• Once you enter the confessional, kneel or sit wherever it is designated.
• Begin with the Sign of the Cross and then say: “Bless me father for I have sinned. It has been _____ (list the time — weeks/months/years) since my last confession and these are my sins.”
• State your sins honestly and freely. Make sure to name any mortal sins and number of times you’ve committed them. Remember, this is not about confessing to the priest, it is about admitting your guilt to God through the ministry of the priesthood, and seeking your heavenly Father’s forgiveness, which He gives so generously and freely when we ask Him.
• When you have stated all of your sins, indicate to the priest you are finished by saying something like, “for these and all of my sins I am truly sorry.”
• Listen with an open mind and heart to the priest as he offers you any words of counsel and assigns you a penance (a prayer or an act to make reparation for your sins).
• Make a good act of contrition. Often the priest will ask you to pray that act of contrition or to answer if you are truly sorry for your sins. A good act of contrition is as follows: “My God, I am sorry for my sins with all my heart. In choosing to do wrong and failing to do good, I have sinned against you whom I should love above all things. I firmly intend, with your help, to do my penance, to sin no more, and to avoid whatever leads me to sin. Amen.” Try to memorize this or a similar prayer, otherwise print it out and keep it in your wallet or Bible. If you happen to forget the prayer or paper, do not fret, simply ask the priest to help guide you in making your act of contrition.
• Listen attentively as the priest prays the prayer of absolution and close with the Sign of the Cross.
5. Follow through on your penance. It is ideal to schedule ten extra minutes into your day to remain in the church to pray your penance. If you were assigned an act of charity or something that will need to be acted upon over multiple days, write it down or set an alert in your phone as a reminder until that penance has been completed. Offer these prayers or actions with a grateful heart, praising God for His great mercy and love.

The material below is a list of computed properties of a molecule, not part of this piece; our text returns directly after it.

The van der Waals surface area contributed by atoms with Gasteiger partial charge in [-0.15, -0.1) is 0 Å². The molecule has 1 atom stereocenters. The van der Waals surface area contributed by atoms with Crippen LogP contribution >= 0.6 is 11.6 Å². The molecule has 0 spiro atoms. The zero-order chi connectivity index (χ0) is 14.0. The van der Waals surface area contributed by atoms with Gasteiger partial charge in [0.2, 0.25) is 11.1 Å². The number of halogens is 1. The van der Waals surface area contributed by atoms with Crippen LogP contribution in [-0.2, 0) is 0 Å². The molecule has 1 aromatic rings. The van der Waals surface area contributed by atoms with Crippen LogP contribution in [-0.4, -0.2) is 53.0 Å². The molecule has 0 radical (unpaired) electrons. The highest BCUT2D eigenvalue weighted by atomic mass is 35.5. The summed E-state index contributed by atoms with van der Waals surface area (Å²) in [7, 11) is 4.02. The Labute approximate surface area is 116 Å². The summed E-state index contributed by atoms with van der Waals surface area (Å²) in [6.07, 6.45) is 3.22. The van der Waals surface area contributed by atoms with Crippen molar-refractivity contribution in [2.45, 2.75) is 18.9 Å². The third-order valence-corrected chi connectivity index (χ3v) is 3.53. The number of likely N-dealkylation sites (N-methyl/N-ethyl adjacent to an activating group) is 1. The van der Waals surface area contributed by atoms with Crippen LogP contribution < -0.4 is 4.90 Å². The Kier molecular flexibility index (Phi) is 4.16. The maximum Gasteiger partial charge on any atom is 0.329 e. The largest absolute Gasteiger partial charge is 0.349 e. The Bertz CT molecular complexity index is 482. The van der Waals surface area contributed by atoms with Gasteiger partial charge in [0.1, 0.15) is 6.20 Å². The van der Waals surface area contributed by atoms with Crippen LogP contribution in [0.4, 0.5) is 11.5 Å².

6. Go forth and pursue a life of virtue. You’ve come seeking forgiveness. Now that you’ve received the Sacrament, go forth with joy and gratitude in knowing that God has poured out His great mercy and love on you! But don’t forget to keep your eyes wide open to sin. Pray for the grace each day to avoid sin and the near occasion of sin. Remember the Sacrament isn’t just a “one time deal”; the grace God offers through the confessional is available to you no matter how long it’s been since your last confession. The Church requires practicing Catholics frequent confession at least once a year, but a good healthy practice is to frequent the confessional once a month.
“Christ Himself is waiting for you. He will heal you, and you will be at peace with God” (St. John Paul II). Today is the day, my friends! Christ’s Sacrament is not meant to frighten or deter, but to heal, mend, and grow. Satan would rather you stay quaking in your boots unable to move forward, but Christ tells us in truth that this is the way to good, the way to truth, and the way to everlasting peace.
Rachel currently resides in Arizona, serving as Assistant to the Executive Vice President of Life Teen. She loves her job, the ocean, running half-marathons, her sweet daughter Cecilia, husband Robbie, and above all, the Lord. Follow Rachel on Instagram at @r_penate and Twitter at @LT_rachelp.
For a printable "Examination of Conscience" you may access the USCCB's "What Must I Do? The Sacrament of Reconciliation and Young Adults"